Mantle structure and flow beneath the central-western US: Constraints from anisotropic tomography

Xinyang Wang, Dapeng Zhao, Shaohong Xia, Jiabiao Li

Research output: Contribution to journalArticlepeer-review

2 Citations (Scopus)


To investigate lateral and depth variations of seismic anisotropy beneath the central-western United States, we determined a detailed 3-D model of P-wave anisotropic tomography by inverting a large number of arrival-time data of local and teleseismic events. Our results reveal significant azimuthal anisotropies in the crust and lithosphere, which are associated with ancient orogenic collisional and magmatic activities. As depth increases, the fast-velocity direction (FVD) pattern becomes gradually trended and small features fade away. There is a boundary in the FVD distribution, which separates the tectonically active region in the west from the stable cratonic region in the east. Frozen-in anisotropy with a NW-SE FVD is preserved in the thick Wyoming cratonic lithosphere that exhibits as a high-velocity (high-V) anomaly to a depth of ~250 km. In the asthenosphere beneath the western thin lithosphere, FVDs are generally parallel with the absolute motion direction of the North American plate due to shearing between the plate and the asthenosphere. In the deeper areas, the subducted and fragmented slab exhibiting as high-V anomalies leads to slab-related mantle flows. These results indicate that seismic anisotropies exist in both the lithosphere and asthenosphere with different geodynamic mechanisms and it is feasible to link the P-wave azimuthal anisotropy to lithospheric deformations, fossil anisotropy in the lithosphere, and flows in the asthenosphere.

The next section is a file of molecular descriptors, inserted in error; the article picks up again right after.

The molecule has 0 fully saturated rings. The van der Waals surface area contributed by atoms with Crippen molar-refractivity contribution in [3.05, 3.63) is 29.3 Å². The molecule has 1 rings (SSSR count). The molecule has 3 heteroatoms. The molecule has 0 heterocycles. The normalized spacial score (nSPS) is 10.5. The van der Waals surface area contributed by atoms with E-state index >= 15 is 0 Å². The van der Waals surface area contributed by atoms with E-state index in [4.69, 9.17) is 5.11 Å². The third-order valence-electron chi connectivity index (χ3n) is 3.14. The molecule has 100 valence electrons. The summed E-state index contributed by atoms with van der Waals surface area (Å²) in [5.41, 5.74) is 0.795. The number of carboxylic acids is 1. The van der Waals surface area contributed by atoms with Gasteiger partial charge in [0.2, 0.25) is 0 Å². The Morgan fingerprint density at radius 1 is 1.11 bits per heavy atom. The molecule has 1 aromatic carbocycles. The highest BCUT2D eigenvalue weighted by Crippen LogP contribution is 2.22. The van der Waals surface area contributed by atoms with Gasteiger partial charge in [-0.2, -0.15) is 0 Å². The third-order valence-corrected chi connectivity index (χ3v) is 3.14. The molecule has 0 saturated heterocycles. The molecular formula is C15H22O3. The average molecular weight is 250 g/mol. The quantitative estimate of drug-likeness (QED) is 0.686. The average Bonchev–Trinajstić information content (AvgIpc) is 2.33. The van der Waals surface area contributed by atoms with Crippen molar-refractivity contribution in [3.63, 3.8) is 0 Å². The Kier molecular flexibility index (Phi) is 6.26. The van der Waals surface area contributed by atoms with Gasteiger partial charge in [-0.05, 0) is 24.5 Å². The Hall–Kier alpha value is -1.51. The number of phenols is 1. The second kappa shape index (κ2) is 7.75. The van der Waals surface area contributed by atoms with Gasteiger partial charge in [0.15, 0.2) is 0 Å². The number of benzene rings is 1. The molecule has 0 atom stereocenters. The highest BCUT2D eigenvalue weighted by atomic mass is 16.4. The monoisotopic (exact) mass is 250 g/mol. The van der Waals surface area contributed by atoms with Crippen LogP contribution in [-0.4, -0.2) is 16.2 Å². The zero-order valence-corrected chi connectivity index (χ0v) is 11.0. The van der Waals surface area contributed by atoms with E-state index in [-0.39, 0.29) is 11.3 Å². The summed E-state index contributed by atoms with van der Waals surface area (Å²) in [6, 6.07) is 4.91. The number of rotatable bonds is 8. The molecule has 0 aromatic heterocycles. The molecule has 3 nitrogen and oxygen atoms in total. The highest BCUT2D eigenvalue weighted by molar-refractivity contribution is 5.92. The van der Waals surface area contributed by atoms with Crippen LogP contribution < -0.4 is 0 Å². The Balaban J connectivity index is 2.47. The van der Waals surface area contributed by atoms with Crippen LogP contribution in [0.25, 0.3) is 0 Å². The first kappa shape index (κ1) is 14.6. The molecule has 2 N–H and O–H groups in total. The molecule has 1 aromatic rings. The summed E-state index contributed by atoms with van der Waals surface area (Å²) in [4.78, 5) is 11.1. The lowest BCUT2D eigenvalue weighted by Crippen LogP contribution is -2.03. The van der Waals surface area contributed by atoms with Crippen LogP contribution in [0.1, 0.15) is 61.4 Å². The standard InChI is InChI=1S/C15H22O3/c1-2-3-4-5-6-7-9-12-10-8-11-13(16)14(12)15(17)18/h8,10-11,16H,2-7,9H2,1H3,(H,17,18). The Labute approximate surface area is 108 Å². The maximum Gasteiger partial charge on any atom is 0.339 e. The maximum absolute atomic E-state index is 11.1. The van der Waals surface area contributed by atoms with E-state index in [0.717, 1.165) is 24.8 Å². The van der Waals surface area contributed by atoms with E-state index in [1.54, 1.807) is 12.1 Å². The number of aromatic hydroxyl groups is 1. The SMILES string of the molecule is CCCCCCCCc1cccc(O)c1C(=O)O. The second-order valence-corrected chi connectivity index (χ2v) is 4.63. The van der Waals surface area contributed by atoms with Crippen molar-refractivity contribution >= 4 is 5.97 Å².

Original languageEnglish
Article number229180
Publication statusPublished - 2022 Jan 5


  • Anisotropic tomography
  • Asthenosphere
  • Earthquake
  • Lithosphere
  • Seismic anisotropy
  • Yellowstone hotspot

ASJC Scopus subject areas

  • Geophysics
  • Earth-Surface Processes


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